52 Shows, 52 Weeks: #20 L.A. Law

I’ve been watching thirtysomething lately, and while I’m not ready to talk about that show just yet, it has reminded me of another 1980s-type show that I just adore.  It is called L.A. Law.  Please tell me you’ve heard of it.

My love affair with L.A. Law began in 2002 when NBC aired a reunion movie.  This is how we know it is love.  Let me be clear: this is not a good movie.  Do not watch it.  I have since watched it again and wondered what in the world I saw in there that made me want to watch the series.

Shortly after my inexplicable infatuation with the show began, I discovered it in reruns on A&E.  I taped them.  Yes, I programmed my VCR to record L.A. Law in 2002—all while narrating in an old-timey voice.  A&E stopped showing the reruns before I had made it all the way through all eight seasons, but not before I had fallen completely in love.  A couple years ago, I again found some reruns on cable and enjoyed a passionate reunion with the show.  Now I don’t have cable and the show isn’t available on DVD so I am left yearning because L.A. Law is permanently in my top five favorite TV shows.

(Yes, Bethany, I yearn.)

Let’s start at the beginning.  Some of the people who have been invited to watch this TV gem with me have suggested that the opening sequence is not only corny—with the dramatic sax over the blank screen—but a tad too long.  These people are obviously on crack.

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I like a little humor in my drama and L.A. Law delivers that.  It was David E. Kelley’s first writing job, and you can really see his style emerging when, for example, a lawyer sings his opening statement.  Since he is just a writer and not a showrunner, the Kelley effect is somewhat muted as compared to Ally McBeal or Boston Legal, and honestly, I prefer it that way.  That means that every once in a while there will be a case where midgets allow themselves to be used as bowling balls, but there will be generally be a feeling of such seriousness and responsibility that the midget bowling episode will be obviously an anomaly rather than the norm.

If you’ve ever even glanced at the show, you’ll guess that Grace Van Owen is my favorite character.  She’s like all the rest: professionally amazing and personally screwy.  Susan Dey was 80s sexy in a way that I didn’t know was possible.  When I started watching L.A. Law, the only real exposure to 80s TV I had had beyond Mister Rogers and Sesame Street was Facts of Life and Family Ties.  Not only does she not have the big hair that largely characterized her decade, but Grace is also pretty funny in a self-conscious, awkward, over-analyzed kind of way.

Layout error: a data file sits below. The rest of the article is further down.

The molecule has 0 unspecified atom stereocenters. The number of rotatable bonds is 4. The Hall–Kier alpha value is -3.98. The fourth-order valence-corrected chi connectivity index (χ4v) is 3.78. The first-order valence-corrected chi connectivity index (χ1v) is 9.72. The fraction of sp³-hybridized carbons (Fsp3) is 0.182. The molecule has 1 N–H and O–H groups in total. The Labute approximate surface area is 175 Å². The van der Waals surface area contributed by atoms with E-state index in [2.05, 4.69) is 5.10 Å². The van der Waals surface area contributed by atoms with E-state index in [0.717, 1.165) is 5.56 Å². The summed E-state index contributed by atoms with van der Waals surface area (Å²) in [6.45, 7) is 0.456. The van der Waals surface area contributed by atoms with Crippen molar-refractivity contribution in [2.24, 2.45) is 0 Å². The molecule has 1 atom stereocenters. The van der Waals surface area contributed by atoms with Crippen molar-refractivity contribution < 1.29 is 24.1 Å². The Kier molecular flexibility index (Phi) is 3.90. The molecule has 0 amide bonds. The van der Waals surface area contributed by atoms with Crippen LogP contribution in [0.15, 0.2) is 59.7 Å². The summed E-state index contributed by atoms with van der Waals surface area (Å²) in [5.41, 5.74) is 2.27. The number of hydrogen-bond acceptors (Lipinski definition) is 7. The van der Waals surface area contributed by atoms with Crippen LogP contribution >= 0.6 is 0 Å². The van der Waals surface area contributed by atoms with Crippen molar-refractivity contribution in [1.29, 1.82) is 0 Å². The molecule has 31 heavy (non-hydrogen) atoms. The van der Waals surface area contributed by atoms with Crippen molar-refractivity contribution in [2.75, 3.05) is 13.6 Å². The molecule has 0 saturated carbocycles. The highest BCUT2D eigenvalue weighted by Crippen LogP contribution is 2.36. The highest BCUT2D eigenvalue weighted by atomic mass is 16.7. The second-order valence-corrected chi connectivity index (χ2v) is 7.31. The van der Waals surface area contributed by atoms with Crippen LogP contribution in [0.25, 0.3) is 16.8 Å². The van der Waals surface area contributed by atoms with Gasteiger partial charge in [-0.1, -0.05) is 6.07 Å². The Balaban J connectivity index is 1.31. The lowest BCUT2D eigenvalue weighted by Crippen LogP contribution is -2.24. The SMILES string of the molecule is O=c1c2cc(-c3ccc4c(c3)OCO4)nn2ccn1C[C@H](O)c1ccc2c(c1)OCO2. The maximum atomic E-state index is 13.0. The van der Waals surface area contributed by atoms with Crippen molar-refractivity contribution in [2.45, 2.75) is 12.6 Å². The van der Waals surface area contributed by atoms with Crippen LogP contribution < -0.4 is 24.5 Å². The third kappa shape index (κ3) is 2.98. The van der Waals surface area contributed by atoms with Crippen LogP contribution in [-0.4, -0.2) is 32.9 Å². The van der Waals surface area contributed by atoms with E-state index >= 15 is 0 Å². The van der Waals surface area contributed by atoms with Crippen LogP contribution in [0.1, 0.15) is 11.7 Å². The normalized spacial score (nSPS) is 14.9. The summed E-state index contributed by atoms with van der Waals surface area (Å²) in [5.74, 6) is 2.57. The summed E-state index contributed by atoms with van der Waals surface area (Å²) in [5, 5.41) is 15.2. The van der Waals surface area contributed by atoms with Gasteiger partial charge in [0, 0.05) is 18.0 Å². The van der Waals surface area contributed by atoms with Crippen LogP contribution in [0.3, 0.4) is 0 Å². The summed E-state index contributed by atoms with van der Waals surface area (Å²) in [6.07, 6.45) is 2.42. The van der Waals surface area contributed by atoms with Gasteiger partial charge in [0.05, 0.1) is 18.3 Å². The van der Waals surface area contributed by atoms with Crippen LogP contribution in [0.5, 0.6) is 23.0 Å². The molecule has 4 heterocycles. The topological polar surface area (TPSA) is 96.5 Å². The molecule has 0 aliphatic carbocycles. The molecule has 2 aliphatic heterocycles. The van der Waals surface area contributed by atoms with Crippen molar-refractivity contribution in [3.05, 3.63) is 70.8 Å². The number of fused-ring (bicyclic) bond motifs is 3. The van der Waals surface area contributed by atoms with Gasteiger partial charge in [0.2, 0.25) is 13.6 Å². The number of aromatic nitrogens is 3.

Even though Grace is unequivocally my favorite, I want to propose that Ann Kelsey (played by the terminally unappreciated Jill Eikenberry) is the best character.  Her reaction to each intellectual, emotional, and ethical quandary that comes up is the same as mine.  Even if I start out not agreeing with Ann’s point of view, she ends up convincing me she’s right by the end of the episode—every time.  That her late-80s/early-90s views are in line with my 2011 feminism makes her part prophet and part indicator of how far we haven’t come.  The battles for reproductive choices, wage equality, and LGBT rights that Ann wages remain relevant.  Grace fights these battles, too, but she is a prosecutor, which means she doesn’t get to choose her cases and she is largely bound to the law as it is.

The Internet Movie Database claims that Jill Eikenberry appeared in all 171 episodes of L.A. Law, and that sounds about right.  Ann is always there, balancing work and family and holding firm to her convictions.  Grace never gets the marriage and family thing right and restlessly moves around between being a prosecutor, a judge, and a partner at McKenzie Brackman, the show’s central law firm, before eventually leaving L.A.  It is somewhat troublesome to me that Grace is more compelling to me when I can clearly articulate why Ann is the superior character.  The problem is that Grace makes for a better TV character because drama both flows to her and from her while Ann makes for a better person because she is well-rounded.

I wish I could watch L.A. Law on DVD and just immerse myself in it.  There are the aforementioned 171 episodes, though, so I’m probably lucky that it isn’t on DVD.  I have seen perhaps sixty percent of the show, but I didn’t need more than two episodes to know that I loved it.  It remains for me the gold standard of law shows, workplace dramas, and TV shows in general, and I haven’t even mentioned the same-sex kiss—the first between two women on a network TV show.  That’s the kind of controversial, cutting-edge, envelope-pushing, point-making storytelling that makes L.A. Law special.